How much could, or should –
A person strive to plan for
Copyright by Minh Tan on listed dated of completion.
Notes to this poem…
I recently got into life drawing due to an opportunity from the Nova Scotia College of Art & Design (NSCAD) I could not pass up. They would study how I learned how to draw and give me 1 to 1 instruction as part of the study! I’ve always wanted to learn how to draw, and made one weak effort in the late 1990s living in Vancouver, taking a course called Drawing on the Right Side of the Brain, as per the famous book of the same name. I wasn’t very successful and I had forgotten it all.
As part of this journey, though, I know I will have to develop a drawing style. For a lot of people, that would come naturally from tendencies they develop as they draw or learn how to draw. Some may have an idea to try something, or accidentally stumble upon it and develop it. For me, though, being not only an ideas guy, but also a planner type, I wondered if I might ultimately plan out my style? I could really see myself getting ideas one day I wouldn’t yet be able to do, but then go acquire the skills to do it and call it my style. Also knowing me, it’d be just one of many styles I’ll have, with the sincerity being to naturally let myself do them all and see what stays with me and what doesn’t.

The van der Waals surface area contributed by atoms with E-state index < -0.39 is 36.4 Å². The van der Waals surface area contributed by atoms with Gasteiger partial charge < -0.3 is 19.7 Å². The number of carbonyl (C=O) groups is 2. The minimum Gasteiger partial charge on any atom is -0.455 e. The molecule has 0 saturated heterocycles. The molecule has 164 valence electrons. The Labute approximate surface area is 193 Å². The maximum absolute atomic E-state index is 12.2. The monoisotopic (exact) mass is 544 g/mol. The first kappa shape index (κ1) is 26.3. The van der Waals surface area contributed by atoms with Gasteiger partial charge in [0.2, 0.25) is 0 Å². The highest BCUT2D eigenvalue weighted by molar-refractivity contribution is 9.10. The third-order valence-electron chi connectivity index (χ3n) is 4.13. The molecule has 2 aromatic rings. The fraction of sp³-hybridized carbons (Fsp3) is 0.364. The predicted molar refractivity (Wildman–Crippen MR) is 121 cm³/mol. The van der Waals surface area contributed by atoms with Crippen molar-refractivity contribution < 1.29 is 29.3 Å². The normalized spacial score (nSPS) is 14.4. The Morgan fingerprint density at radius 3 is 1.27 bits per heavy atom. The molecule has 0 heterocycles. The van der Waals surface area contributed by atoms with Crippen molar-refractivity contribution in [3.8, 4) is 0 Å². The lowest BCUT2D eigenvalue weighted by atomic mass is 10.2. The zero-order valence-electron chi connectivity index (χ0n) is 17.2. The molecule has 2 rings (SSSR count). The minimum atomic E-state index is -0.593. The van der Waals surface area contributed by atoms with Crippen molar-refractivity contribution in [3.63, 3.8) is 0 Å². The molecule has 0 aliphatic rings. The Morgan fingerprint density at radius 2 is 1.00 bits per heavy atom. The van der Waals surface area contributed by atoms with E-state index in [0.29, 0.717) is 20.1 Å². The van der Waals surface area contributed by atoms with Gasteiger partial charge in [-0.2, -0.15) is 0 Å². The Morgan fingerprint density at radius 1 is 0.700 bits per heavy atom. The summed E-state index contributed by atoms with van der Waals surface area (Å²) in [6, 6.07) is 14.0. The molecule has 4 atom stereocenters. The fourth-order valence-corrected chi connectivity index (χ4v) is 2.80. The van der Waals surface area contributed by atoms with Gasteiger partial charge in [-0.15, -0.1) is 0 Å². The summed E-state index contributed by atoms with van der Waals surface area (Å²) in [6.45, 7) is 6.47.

What I’m wondering here is if planning a style were any less genuine than those who see a style come out of their work and just naturally develop it further?
As a note to self, my poetic style and preferences have changed over the years to loosen up for all the heavy form poems like sonnets, song lyrics and such, with lots of rhyme schemes, among other poetic elements. Discovering Emily Dickinson one day in the library, picking up a large volume and taking it home to read it through, I started writing shorter poems with less classical poetic elements. Unlike Emily, who wrote lots of multi-stanza verse as well, I decided to be more brief and write only one stanza poems as a trademark of sorts. That’s because brief is something with which I am not associated to this day, still. Just look at the notations with this poem, among all the others, lol. However, I can fight that image through a collection of one stanza poems, though I didn’t do it for that. I really just wanted to keep things brief rather than finding appropriate breaks in the poems.
Somewhere along the way, I got attracted to haiku as a compromise. Some form but not too much, briefer than the one stanza poems even, which often had 4 or more lines, though never more than 9 as a rule I had set for myself. Its very short form could also mean I could compose them quickly, and found means for doing so like while doing other activities like taking the ferry, skating, running, etc. I would say I came upon my shorter style, spring boarding off of the influence of Emily Dickinson, rather than planned it as if before I wrote anything like it that I had planned it.
However, when it comes to drawing, I get the feeling I will be planning out some of my styles. It’ll still be self-discovery in my books, though, because I’ll have to think about it, how it suits me, why I would like it and so on. Do you think of it that way as well?